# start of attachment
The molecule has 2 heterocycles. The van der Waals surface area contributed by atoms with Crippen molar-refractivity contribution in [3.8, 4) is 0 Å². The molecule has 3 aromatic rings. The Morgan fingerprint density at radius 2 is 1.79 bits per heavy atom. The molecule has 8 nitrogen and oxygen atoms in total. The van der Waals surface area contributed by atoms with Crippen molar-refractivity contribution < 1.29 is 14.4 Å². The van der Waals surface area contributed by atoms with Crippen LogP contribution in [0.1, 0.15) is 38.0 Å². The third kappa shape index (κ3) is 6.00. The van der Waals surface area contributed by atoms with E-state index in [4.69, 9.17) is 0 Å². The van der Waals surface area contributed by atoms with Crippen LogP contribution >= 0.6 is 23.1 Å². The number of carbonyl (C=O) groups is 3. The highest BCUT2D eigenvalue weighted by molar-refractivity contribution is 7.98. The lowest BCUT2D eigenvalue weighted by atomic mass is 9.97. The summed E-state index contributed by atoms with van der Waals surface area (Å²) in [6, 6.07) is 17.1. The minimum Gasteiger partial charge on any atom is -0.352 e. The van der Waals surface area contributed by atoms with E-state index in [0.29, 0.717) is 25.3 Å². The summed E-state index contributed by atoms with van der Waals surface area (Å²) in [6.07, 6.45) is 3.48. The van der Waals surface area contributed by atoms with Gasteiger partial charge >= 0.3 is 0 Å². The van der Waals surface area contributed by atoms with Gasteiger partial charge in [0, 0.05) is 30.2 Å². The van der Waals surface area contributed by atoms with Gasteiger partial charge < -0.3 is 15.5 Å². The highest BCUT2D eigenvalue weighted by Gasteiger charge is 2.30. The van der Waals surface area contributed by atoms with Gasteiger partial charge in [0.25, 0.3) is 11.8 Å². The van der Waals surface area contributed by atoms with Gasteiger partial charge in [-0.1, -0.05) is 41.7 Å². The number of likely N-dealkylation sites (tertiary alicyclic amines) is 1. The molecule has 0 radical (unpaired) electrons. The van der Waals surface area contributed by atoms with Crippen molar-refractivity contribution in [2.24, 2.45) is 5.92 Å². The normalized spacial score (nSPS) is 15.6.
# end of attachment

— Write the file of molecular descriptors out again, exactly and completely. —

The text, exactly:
The molecule has 2 heterocycles. The van der Waals surface area contributed by atoms with Crippen molar-refractivity contribution in [3.8, 4) is 0 Å². The molecule has 3 aromatic rings. The Morgan fingerprint density at radius 2 is 1.79 bits per heavy atom. The molecule has 8 nitrogen and oxygen atoms in total. The van der Waals surface area contributed by atoms with Crippen molar-refractivity contribution < 1.29 is 14.4 Å². The van der Waals surface area contributed by atoms with Crippen LogP contribution in [0.1, 0.15) is 38.0 Å². The third kappa shape index (κ3) is 6.00. The van der Waals surface area contributed by atoms with E-state index in [4.69, 9.17) is 0 Å². The van der Waals surface area contributed by atoms with Crippen LogP contribution >= 0.6 is 23.1 Å². The number of carbonyl (C=O) groups is 3. The highest BCUT2D eigenvalue weighted by molar-refractivity contribution is 7.98. The lowest BCUT2D eigenvalue weighted by atomic mass is 9.97. The summed E-state index contributed by atoms with van der Waals surface area (Å²) in [6, 6.07) is 17.1. The minimum Gasteiger partial charge on any atom is -0.352 e. The van der Waals surface area contributed by atoms with E-state index in [0.29, 0.717) is 25.3 Å². The summed E-state index contributed by atoms with van der Waals surface area (Å²) in [6.07, 6.45) is 3.48. The van der Waals surface area contributed by atoms with Gasteiger partial charge >= 0.3 is 0 Å². The van der Waals surface area contributed by atoms with Gasteiger partial charge in [0, 0.05) is 30.2 Å². The van der Waals surface area contributed by atoms with Gasteiger partial charge < -0.3 is 15.5 Å². The highest BCUT2D eigenvalue weighted by Gasteiger charge is 2.30. The van der Waals surface area contributed by atoms with Gasteiger partial charge in [0.25, 0.3) is 11.8 Å². The van der Waals surface area contributed by atoms with Gasteiger partial charge in [-0.1, -0.05) is 41.7 Å². The number of likely N-dealkylation sites (tertiary alicyclic amines) is 1. The molecule has 0 radical (unpaired) electrons. The van der Waals surface area contributed by atoms with Crippen molar-refractivity contribution in [2.24, 2.45) is 5.92 Å². The normalized spacial score (nSPS) is 15.6.